In one example, cement building blocks were used. The liquid-air mixture in the form of a high velocity stream (about 8,000 feet per minute) was applied to the surface of the block for about 15 to 20 seconds. The viscosity of the thermal insulating liquid, THERMA-PLEX, was relatively low (Ford No. 4 Cup, about 22 seconds). A second application was made, at the same stream velocity as the first application, but with a slightly heavier consistency liquid (Ford Cup No. 4, about 34 seconds), and for the same period of time. Finally a third application was made, at the same velocity and for the same period of time, but with a still more viscous thermal insulating liquid (Ford Cup No. 4, 46 seconds). Examination of the building block revealed a thermal insulating barrier consisting of three layers of thermal insulating barriers, as shown in FIG. 8, with the first layer 2 inches from the face of the block, the second layer 1 inch from the face of the block, and the third layer 1/4 inch from the face of the block and extending laterally outwardly to the surface of the block.
Tests of the thermal insulating qualities of the masonry wall treated as described herein showed a 44% savings in heat loss as compared to an untreated masonry wall. Tests also showed a 9% savings in heat loss when the surface of the masonry wall is coated by spraying, as in spray painting, with THERMA-PLEX insulating liquid as compared to an untreated wall. Similar results were obtained by applying THERMA-PLEX liquid to the wall surface with a roller. The present invention shows a 35% increase in energy savings over merely spraying or rolling the thermal insulating material onto the surface of the masonry wall.
In thermal insulating an existing building having concrete walls, a stream of a thermal insulating liquid-air mixture (THERMA-PLEX liquid) was applied to the surface of the wall using a cone 24 having a 10 inch diameter at a stream velocity of between 8000 and 11000 feet per minute. The stream was applied for a period of about 10 seconds at which time it was noticed that the liquid was beginning to drip along the surface of the wall. A second application was made, after the liquid appeared to have dried, for a period of about 7 seconds at which time the color of the surface of the wall began to change slightly. Thereafter, a third application was made for about 3 seconds to complete the formation of the thermal insulating barrier B in the wall. The visocity of the thermal insulating liquid, its temperature, and the velocity of the stream were the same for all three applications. With THERMA-PLEX insulating liquid it is preferred that its temperature be between approximately 45° F. and 90° F. Too long a period of application is indicated by excess dripping of the liquid along the surface of the wall or by change of color of the wall surface.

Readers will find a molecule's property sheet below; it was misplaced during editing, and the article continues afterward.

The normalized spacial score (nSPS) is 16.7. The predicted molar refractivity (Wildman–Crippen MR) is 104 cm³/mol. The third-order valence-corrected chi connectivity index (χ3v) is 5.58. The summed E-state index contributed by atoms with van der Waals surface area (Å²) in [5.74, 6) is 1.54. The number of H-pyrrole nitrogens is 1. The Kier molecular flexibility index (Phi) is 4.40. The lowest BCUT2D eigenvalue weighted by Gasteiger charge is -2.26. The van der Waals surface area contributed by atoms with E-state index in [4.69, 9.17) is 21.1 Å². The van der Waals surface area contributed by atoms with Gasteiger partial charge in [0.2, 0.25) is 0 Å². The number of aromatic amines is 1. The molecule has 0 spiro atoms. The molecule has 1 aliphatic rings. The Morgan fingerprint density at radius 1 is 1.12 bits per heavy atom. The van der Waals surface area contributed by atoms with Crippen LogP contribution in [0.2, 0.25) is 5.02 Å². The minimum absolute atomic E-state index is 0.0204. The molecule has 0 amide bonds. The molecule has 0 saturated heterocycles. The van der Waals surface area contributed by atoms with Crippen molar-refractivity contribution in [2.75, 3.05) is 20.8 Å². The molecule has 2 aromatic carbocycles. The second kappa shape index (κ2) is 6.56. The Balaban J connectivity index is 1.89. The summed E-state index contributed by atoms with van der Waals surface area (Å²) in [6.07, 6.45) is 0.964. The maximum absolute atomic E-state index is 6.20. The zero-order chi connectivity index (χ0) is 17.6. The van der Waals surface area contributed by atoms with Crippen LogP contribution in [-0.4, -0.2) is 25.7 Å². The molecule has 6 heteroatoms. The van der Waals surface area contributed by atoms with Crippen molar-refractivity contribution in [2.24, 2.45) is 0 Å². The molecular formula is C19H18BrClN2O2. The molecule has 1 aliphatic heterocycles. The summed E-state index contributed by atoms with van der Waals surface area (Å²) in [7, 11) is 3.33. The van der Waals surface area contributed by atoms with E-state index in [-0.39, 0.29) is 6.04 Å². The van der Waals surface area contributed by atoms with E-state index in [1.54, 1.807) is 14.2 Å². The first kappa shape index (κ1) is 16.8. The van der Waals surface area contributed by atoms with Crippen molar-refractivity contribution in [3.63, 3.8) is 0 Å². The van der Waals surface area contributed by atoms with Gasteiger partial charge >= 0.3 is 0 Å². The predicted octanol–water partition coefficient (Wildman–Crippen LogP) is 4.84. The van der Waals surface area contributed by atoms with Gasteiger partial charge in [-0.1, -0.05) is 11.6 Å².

Although THERMA-PLEX liquid is preferred, it is understood other liquids may be used, such as shellac. The liquid which can be applied as a mixture, including a solvent, should when the solvent evaporates, adhere to the masonry particles and become part of the structure. The liquid should be of a kind which does not evaporate or be subject to attack by air pollutants.